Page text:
in their studies?

     How can we build on the advantages of MMU

     How can we be an innovative and creative university?

     How can we create space for students to be creative?

     How can we deliver a curriculum for students in a

    particular subject, which enables them to be successful for

    life?

     How can we support learning in creative and imaginative

    ways?

     How can we deliver the value of education which is not

    just about money, i.e. how can we inspire our students?

     How can we provide learning, which can help transform

    our student’s lives?

    We felt, therefore, that the questions we were exploring in our ‘I Love

    Learning’ project had a wider resonance to the University as a whole.

    In this paper, we each examine an aspect of our teaching and learning

    support: how we developed creativity in our work through collaborative

    and inter-disciplinary working.

    Story: our means of travel

    In sharing what we did together, we have decided to use the medium

    of story. This was both from practical experience and as a way of

    sharing our learning. The use of story as an educational tool, was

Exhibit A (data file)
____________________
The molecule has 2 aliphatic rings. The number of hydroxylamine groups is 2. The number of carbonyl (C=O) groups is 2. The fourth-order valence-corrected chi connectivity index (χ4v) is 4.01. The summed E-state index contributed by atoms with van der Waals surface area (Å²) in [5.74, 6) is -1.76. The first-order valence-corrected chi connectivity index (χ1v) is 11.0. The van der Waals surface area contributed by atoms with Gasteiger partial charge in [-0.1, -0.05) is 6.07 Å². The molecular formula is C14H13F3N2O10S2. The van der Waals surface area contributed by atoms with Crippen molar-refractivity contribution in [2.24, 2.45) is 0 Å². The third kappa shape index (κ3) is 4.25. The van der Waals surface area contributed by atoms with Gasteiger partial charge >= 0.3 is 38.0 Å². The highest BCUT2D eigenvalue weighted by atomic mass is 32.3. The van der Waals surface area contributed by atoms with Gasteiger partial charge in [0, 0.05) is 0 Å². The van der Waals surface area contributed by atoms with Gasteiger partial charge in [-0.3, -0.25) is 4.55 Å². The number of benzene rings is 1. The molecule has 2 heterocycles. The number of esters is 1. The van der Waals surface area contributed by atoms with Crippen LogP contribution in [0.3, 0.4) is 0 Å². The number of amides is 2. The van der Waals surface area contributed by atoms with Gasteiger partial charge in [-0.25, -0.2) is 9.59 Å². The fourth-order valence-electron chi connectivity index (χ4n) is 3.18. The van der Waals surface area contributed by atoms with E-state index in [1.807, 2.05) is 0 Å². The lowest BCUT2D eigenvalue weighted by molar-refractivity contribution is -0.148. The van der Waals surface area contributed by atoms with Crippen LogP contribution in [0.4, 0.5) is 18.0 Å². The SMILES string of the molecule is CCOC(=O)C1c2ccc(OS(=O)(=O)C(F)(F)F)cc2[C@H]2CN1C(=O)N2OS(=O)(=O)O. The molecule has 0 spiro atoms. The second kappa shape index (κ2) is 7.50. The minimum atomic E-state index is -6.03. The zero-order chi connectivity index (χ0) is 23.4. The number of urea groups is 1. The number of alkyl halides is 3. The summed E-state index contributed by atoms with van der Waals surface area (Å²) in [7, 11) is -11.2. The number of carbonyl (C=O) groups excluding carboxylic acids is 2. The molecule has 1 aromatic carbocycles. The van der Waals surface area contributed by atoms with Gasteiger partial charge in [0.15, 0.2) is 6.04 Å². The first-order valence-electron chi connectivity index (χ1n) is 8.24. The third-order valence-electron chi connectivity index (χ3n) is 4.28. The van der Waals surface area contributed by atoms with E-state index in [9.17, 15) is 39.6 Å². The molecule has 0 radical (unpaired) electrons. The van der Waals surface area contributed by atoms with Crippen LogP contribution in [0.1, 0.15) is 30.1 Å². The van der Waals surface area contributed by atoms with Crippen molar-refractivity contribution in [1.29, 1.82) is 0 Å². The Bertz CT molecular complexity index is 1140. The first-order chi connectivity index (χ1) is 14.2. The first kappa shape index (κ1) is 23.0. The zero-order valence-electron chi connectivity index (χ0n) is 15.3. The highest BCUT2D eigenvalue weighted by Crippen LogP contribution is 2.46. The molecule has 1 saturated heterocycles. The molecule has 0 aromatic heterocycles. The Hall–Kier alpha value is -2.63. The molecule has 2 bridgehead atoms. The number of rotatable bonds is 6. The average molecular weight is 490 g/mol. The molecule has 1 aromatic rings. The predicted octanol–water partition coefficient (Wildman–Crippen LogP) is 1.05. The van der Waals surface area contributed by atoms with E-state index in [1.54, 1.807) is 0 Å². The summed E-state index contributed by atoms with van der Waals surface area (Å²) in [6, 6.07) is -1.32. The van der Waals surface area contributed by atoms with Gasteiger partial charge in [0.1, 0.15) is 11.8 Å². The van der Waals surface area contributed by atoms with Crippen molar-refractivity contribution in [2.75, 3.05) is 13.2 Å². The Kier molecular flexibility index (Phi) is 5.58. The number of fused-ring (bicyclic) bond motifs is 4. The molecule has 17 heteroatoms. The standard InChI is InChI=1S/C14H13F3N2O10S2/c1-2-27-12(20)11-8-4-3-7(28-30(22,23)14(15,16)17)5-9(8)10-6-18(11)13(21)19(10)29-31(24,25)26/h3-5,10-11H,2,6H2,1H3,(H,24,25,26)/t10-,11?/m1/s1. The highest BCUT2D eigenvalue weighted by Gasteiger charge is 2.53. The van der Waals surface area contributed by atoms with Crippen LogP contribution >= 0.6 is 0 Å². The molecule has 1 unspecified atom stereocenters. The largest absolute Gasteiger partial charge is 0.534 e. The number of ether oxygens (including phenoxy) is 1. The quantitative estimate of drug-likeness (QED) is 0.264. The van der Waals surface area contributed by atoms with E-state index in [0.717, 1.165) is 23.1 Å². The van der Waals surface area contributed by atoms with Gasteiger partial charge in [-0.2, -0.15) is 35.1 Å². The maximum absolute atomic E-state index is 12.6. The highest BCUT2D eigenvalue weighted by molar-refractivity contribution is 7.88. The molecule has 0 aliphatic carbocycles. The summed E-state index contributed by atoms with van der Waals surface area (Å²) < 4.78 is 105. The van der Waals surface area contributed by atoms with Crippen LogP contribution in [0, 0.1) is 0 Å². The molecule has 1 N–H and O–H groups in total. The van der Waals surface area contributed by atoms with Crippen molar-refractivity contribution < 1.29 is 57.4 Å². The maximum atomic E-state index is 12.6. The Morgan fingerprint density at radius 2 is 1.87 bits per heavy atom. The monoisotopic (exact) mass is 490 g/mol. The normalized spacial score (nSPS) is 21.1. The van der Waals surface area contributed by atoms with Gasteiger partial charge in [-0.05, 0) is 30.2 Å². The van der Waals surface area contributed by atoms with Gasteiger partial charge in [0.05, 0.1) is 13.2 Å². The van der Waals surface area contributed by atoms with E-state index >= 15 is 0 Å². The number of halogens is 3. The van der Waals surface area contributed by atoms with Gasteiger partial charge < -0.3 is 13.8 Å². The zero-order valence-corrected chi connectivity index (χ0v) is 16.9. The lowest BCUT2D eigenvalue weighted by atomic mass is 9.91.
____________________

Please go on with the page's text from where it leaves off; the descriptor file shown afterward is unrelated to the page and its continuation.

introduced during ‘Creativity for Learning’4 course and further

    developed by Sue in her practice (see below). Helena had used story

    as part of action research, both the creation of stories as explored by

    Mead (2013) and the understanding that stories help bring the reader

    into another place and experience (Reason and Bradbury, 2006 and

    Sikes and Gale, 2006 cited in Bold, 2012 ). In Stories of the Great

    Turning (Reason and Newman, 2013), story was used to illustrate

    change, a practice we sought in this project. In this paper, we create a

    number of stories (Table 1).

    3 CELT Scholarship in Teaching and Learning Research Scholarship

    2015/16: ‘I  learning’: What gives life to student and staff learning?

    - Explorations in creative approaches to motivate and inspire

    students.

    4 CELT, Creativity for Learning http://tinyurl.com/zavk7qb

    http://tinyurl.com/zavk7qb

  • Table 1: Stories created to illustrate practice

    Author Story Purpose served by

    the story

    Sue Cobb Once upon a time The use of story to

    help us learn from